Although the prevalence of "family-friendly" policies in U.S. workplaces has increased dramatically in recent years, few have been studied using scientifically sound designs. To address this critical gap, NIH and CDC Formed the Work, Family, and Health Network (WFHN). During Phase 1, WFHN designed and conducted multiple pilot and feasibility studies. For Phase 2, the WFHN has been called upon to implement an innovative intervention and to evaluate the intervention using a group-randomized experimental design. RTI International is pleased to submit this application to serve as the Data Coordinating Center for the Phase 2 WFHN. The goal of the proposed study is to assess the effects of a workplace intervention designed to reduce work-family conflict, thereby improving the health and well-being of employees, their families, and their workplaces. The study intervention is grounded in theory from multiple disciplines and supported by findings from our pilot/feasibility studies on the importance of increasing .family-supportive supervisor behaviors and employees'control over work. We will assess the efficacy of the intervention via group randomized field experiments, one at each of two employers representing different industries. Within each industry partner, 30 worksites of 50 to120 employees each will be randomly assigned to intervention or usual practice conditions. All employee and supervisor participants will be assessed at baseline and at 6, 12, and 18 months post baseline, including survey interviews and health assessments of cardiovascular risk and sleep dysregulation based on selected biomarkers and actigraphy. Employees'spouses/partners and/or children (one resident child per employee) aged 10 to 17 will be assessed to document the impact of the intervention on family functioning. In addition, to provide a more detailed perspective on the temporal relationship of work-family conflict and health, a subsample of 500 employee participants and their children will participate in a daily diary assessment, including telephone interviews and saliva sampling. Our process evaluation documents details of intervention fidelity, implementation, and dose received by participants. The WFHN will also translate findings to business environments and other public media channels. This study holds great promise for informing the implementation of evidence-based family-friendly policies and, therefore, for improving the health and well-being of employees and their families nationwide.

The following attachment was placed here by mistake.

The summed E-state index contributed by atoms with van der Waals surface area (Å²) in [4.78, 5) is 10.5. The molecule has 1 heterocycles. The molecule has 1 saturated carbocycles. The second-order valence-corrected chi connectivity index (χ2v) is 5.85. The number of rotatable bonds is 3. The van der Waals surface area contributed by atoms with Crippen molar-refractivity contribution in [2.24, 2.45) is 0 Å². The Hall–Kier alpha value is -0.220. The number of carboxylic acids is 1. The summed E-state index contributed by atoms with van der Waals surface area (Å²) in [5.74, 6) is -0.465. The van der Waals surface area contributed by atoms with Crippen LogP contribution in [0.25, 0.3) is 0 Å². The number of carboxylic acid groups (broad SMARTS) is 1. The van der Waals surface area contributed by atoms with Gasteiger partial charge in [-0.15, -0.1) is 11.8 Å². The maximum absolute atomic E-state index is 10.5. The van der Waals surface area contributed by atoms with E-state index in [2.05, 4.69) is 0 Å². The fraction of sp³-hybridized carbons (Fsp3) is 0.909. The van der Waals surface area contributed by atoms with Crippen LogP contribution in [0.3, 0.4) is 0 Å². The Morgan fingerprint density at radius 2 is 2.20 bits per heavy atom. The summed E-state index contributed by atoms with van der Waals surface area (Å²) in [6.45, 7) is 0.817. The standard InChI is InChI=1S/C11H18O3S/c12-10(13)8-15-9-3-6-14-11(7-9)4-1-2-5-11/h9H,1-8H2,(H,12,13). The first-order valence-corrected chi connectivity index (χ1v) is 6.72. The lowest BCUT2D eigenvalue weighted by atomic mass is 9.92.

Agency
National Institute of Health (NIH)
Institute
Eunice Kennedy Shriver National Institute of Child Health & Human Development (NICHD)
Type
Research Project--Cooperative Agreements (U01)
Project #
5U01HD051276-07
Application #
8220985
Study Section
Special Emphasis Panel (ZRG1-HOP-B (50))
Program Officer
Bures, Regina M
Project Start
2005-08-03
Project End
2013-11-30
Budget Start
2011-12-01
Budget End
2012-11-30
Support Year
7
Fiscal Year
2012
Total Cost
$1,835,985
Indirect Cost
$501,704
Name
Research Triangle Institute
Department
Type
DUNS #
004868105
City
Research Triangle
State
NC
Country
United States
Zip Code
27709
Ostler, Michael W; Porter, James H; Buxton, Orfeu M (2014) Dried blood spot collection of health biomarkers to maximize participation in population studies. J Vis Exp :e50973
Crain, Tori L; Hammer, Leslie B; Bodner, Todd et al. (2014) Work-family conflict, family-supportive supervisor behaviors (FSSB), and sleep outcomes. J Occup Health Psychol 19:155-67
Marino, Miguel; Li, Yi; Pencina, Michael J et al. (2014) Quantifying cardiometabolic risk using modifiable non-self-reported risk factors. Am J Prev Med 47:131-40
Hammer, Leslie B; Ernst Kossek, Ellen; Bodner, Todd et al. (2013) Measurement development and validation of the Family Supportive Supervisor Behavior Short-Form (FSSB-SF). J Occup Health Psychol 18:285-96
Liu, Siwei; Rovine, Michael J; Klein, Laura Cousino et al. (2013) Synchrony of diurnal cortisol pattern in couples. J Fam Psychol 27:579-88
Marino, Miguel; Li, Yi; Rueschman, Michael N et al. (2013) Measuring sleep: accuracy, sensitivity, and specificity of wrist actigraphy compared to polysomnography. Sleep 36:1747-55
Ertel, Karen A; Berkman, Lisa F; Buxton, Orfeu M (2011) Socioeconomic status, occupational characteristics, and sleep duration in African/Caribbean immigrants and US White health care workers. Sleep 34:509-18
Hammer, Leslie B; Kossek, Ellen Ernst; Anger, W Kent et al. (2011) Clarifying work-family intervention processes: the roles of work-family conflict and family-supportive supervisor behaviors. J Appl Psychol 96:134-50
Ertel, Karen A; Koenen, Karestan C; Berkman, Lisa F (2008) Incorporating home demands into models of job strain: findings from the work, family, and health network. J Occup Environ Med 50:1244-52